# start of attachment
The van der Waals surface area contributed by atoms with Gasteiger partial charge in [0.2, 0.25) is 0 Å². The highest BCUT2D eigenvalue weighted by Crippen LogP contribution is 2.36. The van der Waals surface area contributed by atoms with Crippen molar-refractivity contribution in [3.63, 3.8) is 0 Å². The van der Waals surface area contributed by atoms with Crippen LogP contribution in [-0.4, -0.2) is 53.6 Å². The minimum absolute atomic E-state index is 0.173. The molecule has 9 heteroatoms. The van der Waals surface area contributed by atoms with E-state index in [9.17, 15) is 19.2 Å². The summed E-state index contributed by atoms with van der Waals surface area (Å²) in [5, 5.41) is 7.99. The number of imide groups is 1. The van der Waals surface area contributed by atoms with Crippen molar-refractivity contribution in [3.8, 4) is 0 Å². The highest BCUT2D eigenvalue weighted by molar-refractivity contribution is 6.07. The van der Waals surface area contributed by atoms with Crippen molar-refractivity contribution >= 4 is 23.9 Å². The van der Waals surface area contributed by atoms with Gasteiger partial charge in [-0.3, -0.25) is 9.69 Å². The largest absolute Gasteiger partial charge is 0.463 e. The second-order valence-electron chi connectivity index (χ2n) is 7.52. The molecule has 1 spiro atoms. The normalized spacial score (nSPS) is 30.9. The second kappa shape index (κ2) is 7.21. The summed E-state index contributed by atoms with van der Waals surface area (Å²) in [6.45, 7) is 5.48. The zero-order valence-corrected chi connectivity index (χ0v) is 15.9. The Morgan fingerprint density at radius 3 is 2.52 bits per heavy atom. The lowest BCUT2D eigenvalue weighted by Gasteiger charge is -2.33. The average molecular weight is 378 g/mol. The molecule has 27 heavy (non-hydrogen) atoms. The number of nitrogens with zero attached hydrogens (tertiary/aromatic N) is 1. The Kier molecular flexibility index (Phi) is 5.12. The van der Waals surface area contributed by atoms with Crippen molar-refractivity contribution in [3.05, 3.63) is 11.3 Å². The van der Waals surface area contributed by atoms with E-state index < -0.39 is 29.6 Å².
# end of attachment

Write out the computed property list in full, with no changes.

The van der Waals surface area contributed by atoms with Gasteiger partial charge in [0.2, 0.25) is 0 Å². The highest BCUT2D eigenvalue weighted by Crippen LogP contribution is 2.36. The van der Waals surface area contributed by atoms with Crippen molar-refractivity contribution in [3.63, 3.8) is 0 Å². The van der Waals surface area contributed by atoms with Crippen LogP contribution in [-0.4, -0.2) is 53.6 Å². The minimum absolute atomic E-state index is 0.173. The molecule has 9 heteroatoms. The van der Waals surface area contributed by atoms with E-state index in [9.17, 15) is 19.2 Å². The summed E-state index contributed by atoms with van der Waals surface area (Å²) in [5, 5.41) is 7.99. The number of imide groups is 1. The van der Waals surface area contributed by atoms with Crippen molar-refractivity contribution in [3.8, 4) is 0 Å². The highest BCUT2D eigenvalue weighted by molar-refractivity contribution is 6.07. The van der Waals surface area contributed by atoms with Crippen molar-refractivity contribution >= 4 is 23.9 Å². The van der Waals surface area contributed by atoms with Gasteiger partial charge in [-0.3, -0.25) is 9.69 Å². The largest absolute Gasteiger partial charge is 0.463 e. The second-order valence-electron chi connectivity index (χ2n) is 7.52. The molecule has 1 spiro atoms. The normalized spacial score (nSPS) is 30.9. The second kappa shape index (κ2) is 7.21. The summed E-state index contributed by atoms with van der Waals surface area (Å²) in [6.45, 7) is 5.48. The zero-order valence-corrected chi connectivity index (χ0v) is 15.9. The Morgan fingerprint density at radius 3 is 2.52 bits per heavy atom. The lowest BCUT2D eigenvalue weighted by Gasteiger charge is -2.33. The average molecular weight is 378 g/mol. The molecule has 27 heavy (non-hydrogen) atoms. The number of nitrogens with zero attached hydrogens (tertiary/aromatic N) is 1. The Kier molecular flexibility index (Phi) is 5.12. The van der Waals surface area contributed by atoms with Crippen molar-refractivity contribution in [3.05, 3.63) is 11.3 Å². The van der Waals surface area contributed by atoms with E-state index < -0.39 is 29.6 Å².